Each year, the La Crosse-Bantry Friendship Association chooses worthy organizations to highlight at the Coulee Hoolie Ceili Dance Fundraiser, and the 2019 beneficiaries share a familial focus.
Being held from 6 to 10 p.m. Saturday, March 30, at the American Legion, 711 S. Sixth St., the fourth annual Coulee Hoolie will benefit the hospice programs at both Gundersen and Mayo Clinic Health Systems, as well as the Bantry Hospice Project in La Crosse’s sister city in Cork County, Ireland.
With the aging population — those 65 and older — projected to increase 135 percent by 2050, many families will find themselves using hospice care for their loved ones. La Crosse-Bantry Friendship Association president Lynn West can speak to the benefits of end-of-life care, having seen the service bring comfort to her mother, father and late daughter.
“It’s a cause pretty near and dear to our hearts this year,” West said.
Last year, the Coulee Hoolie raised $3,000 for the Cork ARC Cancer Support Center in Bantry and Sacred Grounds in La Crosse, an amount LBFA hopes to exceed this year. Around 150 community members are expected at the event, which will feature an evening of dance, led by renowned caller Tim Jenkins, song, live music from the Coulee Hooligans and Irish culinary delights. Silent auction items include a guitar, salon packages, restaurant certificates and gift baskets.
Tickets for the Coulee Hoolie, which are $10 for adults, $8 for seniors, students or military members, and $20 per family, are available in advance at both Festival Foods locations in La Crosse or at the door the day of the event. There will be informational displays from Gundersen and Mayo hospice and the Bantry Hospice Project, which helped fund two palliative care units in the Bantry General Hospital and continues to support home care assistance, medical equipment, night nurse costs and a hardship fund for cancer patients. The LBFA has done past fundraising efforts on behalf of Bantry Hospice.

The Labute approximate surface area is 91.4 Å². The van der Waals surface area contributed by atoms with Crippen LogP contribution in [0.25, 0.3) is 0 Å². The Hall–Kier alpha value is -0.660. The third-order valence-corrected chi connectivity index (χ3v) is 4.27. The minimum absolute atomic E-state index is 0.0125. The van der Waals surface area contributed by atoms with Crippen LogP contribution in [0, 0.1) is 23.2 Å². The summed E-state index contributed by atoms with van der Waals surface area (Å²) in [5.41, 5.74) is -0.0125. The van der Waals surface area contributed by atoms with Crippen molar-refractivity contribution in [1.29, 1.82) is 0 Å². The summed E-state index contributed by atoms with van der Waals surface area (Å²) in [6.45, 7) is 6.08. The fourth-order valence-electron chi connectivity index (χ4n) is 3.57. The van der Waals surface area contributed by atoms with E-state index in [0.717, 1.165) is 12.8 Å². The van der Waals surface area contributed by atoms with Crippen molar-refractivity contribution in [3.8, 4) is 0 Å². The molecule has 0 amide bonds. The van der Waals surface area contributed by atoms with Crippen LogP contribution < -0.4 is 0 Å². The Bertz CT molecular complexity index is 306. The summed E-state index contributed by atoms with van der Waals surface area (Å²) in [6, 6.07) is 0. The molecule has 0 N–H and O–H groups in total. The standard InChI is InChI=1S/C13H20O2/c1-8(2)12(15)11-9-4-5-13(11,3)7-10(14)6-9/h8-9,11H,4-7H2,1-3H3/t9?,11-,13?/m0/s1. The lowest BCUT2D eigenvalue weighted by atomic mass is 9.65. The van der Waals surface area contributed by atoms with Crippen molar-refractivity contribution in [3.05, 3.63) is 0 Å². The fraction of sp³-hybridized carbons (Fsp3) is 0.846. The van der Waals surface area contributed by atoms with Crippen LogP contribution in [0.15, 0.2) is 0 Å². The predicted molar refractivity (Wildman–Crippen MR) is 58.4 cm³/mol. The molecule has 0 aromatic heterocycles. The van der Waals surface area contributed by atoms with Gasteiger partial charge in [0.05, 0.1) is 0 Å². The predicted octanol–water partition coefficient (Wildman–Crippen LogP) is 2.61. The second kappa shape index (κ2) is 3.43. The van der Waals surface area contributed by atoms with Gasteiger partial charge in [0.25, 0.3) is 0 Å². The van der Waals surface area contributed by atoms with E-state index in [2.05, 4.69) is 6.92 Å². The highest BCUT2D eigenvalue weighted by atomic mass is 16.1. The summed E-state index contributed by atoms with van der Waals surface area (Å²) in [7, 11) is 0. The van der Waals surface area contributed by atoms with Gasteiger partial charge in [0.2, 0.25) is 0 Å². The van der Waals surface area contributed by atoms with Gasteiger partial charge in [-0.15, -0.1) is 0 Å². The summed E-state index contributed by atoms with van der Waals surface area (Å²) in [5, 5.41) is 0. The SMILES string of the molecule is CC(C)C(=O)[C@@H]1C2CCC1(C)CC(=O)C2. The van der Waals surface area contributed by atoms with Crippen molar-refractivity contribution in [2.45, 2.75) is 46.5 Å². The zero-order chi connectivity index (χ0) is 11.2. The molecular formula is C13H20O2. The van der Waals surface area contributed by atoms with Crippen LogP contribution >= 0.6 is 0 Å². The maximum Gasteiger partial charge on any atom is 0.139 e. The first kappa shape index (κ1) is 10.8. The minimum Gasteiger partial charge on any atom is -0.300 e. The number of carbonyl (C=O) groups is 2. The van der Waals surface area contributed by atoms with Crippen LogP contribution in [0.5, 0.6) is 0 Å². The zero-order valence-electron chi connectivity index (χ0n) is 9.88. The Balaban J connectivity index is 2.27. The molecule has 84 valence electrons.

“This is the first time we have raised funds for three nonprofits, but we believe that by including both hospice programs in La Crosse can build a stronger global connection with our sister city where all three medical facilities can share information and ideas for years to come,” West said.
Dr. Larry Skendzel, hospice medical director at Gundersen Health System, says hospice care, which originated in England a half-century ago, has become a global movement, though only about 45 to 50 percent of La Crosse residents used the service before they passed, versus 90 percent in Madison. Many don’t realize hospice — which is largely or entirely covered by Medicaid, Medicare, veteran benefits or insurance and can aid with symptoms, pain management and respite for caregivers — is an option for family members at end of life.
“As people age, they’ve paid for that benefit their whole lives,” Skendzel said. “It would be a tragedy not to use it.”
“Our goal is to take care of people and give them a better quality of life and stay active, hopefully while remaining in their own home,” said Dr. Hilary Bingol, division chair for Palliative Medicine and hospice director for Southwest Wisconsin for Mayo Clinic Health System. “Hospice is an opportunity to help people in the most sacred time of their lives.”
Coulee Hoolie funds for Gundersen and Mayo will likely go toward hospice projects not otherwise funded, including legacy keepsakes such as recordings of grandparents reading a book to be passed on to their grandchildren.
The Coulee Hoolie itself is an opportunity for kids, parents and grandparents to enjoy family time, West says, and Skendzel sees it as a perfect way to escape the winter doldrums.
“At this time of year, getting together to dance is a really healthy thing to do,” Skendzel said. “Come and get up out of your seats and dance because that’s the thing that will make you happiest.”